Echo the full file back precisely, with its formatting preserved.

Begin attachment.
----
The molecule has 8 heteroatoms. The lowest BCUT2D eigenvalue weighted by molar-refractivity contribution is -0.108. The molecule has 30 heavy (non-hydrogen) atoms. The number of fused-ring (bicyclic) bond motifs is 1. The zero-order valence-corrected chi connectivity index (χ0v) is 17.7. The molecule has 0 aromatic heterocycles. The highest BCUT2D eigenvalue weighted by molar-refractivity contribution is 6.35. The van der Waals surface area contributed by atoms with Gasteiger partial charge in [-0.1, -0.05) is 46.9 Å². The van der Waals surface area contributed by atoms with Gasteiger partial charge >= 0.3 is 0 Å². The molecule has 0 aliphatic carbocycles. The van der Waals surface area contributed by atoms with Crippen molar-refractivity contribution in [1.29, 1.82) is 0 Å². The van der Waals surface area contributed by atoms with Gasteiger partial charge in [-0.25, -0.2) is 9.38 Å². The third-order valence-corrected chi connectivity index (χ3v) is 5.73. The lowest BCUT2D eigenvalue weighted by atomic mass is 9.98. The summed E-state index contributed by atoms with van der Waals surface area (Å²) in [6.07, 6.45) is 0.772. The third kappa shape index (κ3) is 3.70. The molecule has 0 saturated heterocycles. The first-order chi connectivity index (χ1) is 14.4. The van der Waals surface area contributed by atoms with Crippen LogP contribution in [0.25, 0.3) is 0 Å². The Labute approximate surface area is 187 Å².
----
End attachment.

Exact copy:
The molecule has 8 heteroatoms. The lowest BCUT2D eigenvalue weighted by molar-refractivity contribution is -0.108. The molecule has 30 heavy (non-hydrogen) atoms. The number of fused-ring (bicyclic) bond motifs is 1. The zero-order valence-corrected chi connectivity index (χ0v) is 17.7. The molecule has 0 aromatic heterocycles. The highest BCUT2D eigenvalue weighted by molar-refractivity contribution is 6.35. The van der Waals surface area contributed by atoms with Gasteiger partial charge in [-0.1, -0.05) is 46.9 Å². The van der Waals surface area contributed by atoms with Gasteiger partial charge >= 0.3 is 0 Å². The molecule has 0 aliphatic carbocycles. The van der Waals surface area contributed by atoms with Crippen molar-refractivity contribution in [1.29, 1.82) is 0 Å². The van der Waals surface area contributed by atoms with Gasteiger partial charge in [-0.25, -0.2) is 9.38 Å². The third-order valence-corrected chi connectivity index (χ3v) is 5.73. The lowest BCUT2D eigenvalue weighted by atomic mass is 9.98. The summed E-state index contributed by atoms with van der Waals surface area (Å²) in [6.07, 6.45) is 0.772. The third kappa shape index (κ3) is 3.70. The molecule has 0 saturated heterocycles. The first-order chi connectivity index (χ1) is 14.4. The van der Waals surface area contributed by atoms with Crippen LogP contribution in [0.25, 0.3) is 0 Å². The Labute approximate surface area is 187 Å².